While there has been a lot of development aimed at the first-time buyer market over the last decade, trade-up homes tend to need a good deal of refurbishment to bring them up to standard.

Where and what to buy?

The majority (about 45 per cent) of houses in Finglas were built between 1919 and 1960, according to MyHome.ie research. Most of the housing stock in Finglas is mainly modest terraced homes built in the mid to late 20th century.

Number 149 Griffith Road (€295,000, via Mason Estates Phibsboro) is a three-bed terraced house near Johnstown Park that’s pretty much ready to walk into.

In leafy Finglas east, this three-bed semi-detached home on 41 Beneavin Road (€385,000, via Mason Estates Phibsboro) needs modernising but benefits from a sizeable back garden.

If apartment living is more your style, Premier Square is one of the area’s newer developments, and this two-bed, 69sq m apartment is light and airy (€230,000, via Movehome Estate Agents).

Mellowes Park, Finglas, Dublin 11. Photograph: Dara Mac Dónaill/The Irish Times
Mellowes Park, Finglas, Dublin 11. Photograph: Dara Mac Dónaill/The Irish Times
Jamestown Social, opened last year on Seamus Ennis Road, is a cafe/food hall with a great buzz and menu to match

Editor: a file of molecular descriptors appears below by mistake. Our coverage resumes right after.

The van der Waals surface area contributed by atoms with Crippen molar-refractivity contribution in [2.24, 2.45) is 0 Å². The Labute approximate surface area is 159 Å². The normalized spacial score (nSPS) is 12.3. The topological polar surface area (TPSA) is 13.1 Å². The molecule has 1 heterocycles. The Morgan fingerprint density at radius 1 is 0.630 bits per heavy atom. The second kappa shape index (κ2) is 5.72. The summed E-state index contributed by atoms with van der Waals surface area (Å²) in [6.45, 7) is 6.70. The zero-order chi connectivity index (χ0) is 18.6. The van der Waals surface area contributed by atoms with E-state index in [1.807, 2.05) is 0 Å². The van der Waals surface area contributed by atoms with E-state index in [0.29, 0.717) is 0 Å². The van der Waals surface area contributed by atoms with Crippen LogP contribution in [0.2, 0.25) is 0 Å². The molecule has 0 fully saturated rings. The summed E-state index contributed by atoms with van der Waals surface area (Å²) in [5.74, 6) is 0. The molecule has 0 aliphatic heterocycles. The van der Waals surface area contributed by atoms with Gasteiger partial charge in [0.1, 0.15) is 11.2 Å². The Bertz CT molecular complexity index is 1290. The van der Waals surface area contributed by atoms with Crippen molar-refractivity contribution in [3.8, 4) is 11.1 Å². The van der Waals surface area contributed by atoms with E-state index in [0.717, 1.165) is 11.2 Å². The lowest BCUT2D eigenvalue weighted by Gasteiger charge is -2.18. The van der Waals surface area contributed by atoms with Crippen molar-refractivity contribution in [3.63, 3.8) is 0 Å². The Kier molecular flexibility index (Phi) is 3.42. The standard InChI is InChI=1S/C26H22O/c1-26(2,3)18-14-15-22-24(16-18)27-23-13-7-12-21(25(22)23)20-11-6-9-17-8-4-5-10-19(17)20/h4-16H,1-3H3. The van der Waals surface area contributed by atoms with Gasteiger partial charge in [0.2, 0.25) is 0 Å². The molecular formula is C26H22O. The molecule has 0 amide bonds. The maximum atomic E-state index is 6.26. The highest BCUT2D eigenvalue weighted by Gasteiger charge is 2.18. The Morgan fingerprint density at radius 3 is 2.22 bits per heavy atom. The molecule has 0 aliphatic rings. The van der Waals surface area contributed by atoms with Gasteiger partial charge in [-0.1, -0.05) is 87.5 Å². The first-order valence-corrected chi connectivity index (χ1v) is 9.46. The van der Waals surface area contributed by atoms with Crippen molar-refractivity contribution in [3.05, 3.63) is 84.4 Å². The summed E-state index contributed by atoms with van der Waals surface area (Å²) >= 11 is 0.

Jamestown Social, opened last year on Séamus Ennis Road, is a cafe/food hall with a great buzz and menu to match

Where and what to rent?

Compared with other parts of Dublin, you stand a better chance of landing a rental property here, as they tend to come up pretty often. The array of different areas means that rent prices can wildly vary. Expect to shell out about €1,500-€1,750 for a well-appointed two-bedroom apartment. House rentals, meanwhile, can cost anything from €1,700-€1,800 for a two-bedroom house, to €2,500 or so for a four-bedroom house.

Where to eat and drink?

Aside from the bounty of offerings in the shopping centres, Food Fare (Ashgrove Mall, 3 McKee Avenue) is beloved of locals, and their no-frills breakfasts and filling lunches are well worth the trek. In the village, the Lemon Tree (North Road) is a superb Chinese restaurant that also gets a lot of love from locals. Jamestown Social, opened last year on Séamus Ennis Road, is a cafe/food hall with a great buzz and menu to match. A new addition is Driftwood Coffee on the junction of McKee Road and Clune Road. Serving Upside coffee from Fairview Roastery, it has a village store feel, serves local fruit and veg and is dog-friendly. The Shamrock Lodge on Séamus Ennis Road is one of the area’s most established local pubs. If you fancy a bop, the Full Shilling (66 Main Street) is one of Finglas’s best-known and most popular drinking spots, and hosts karaoke on Wednesdays.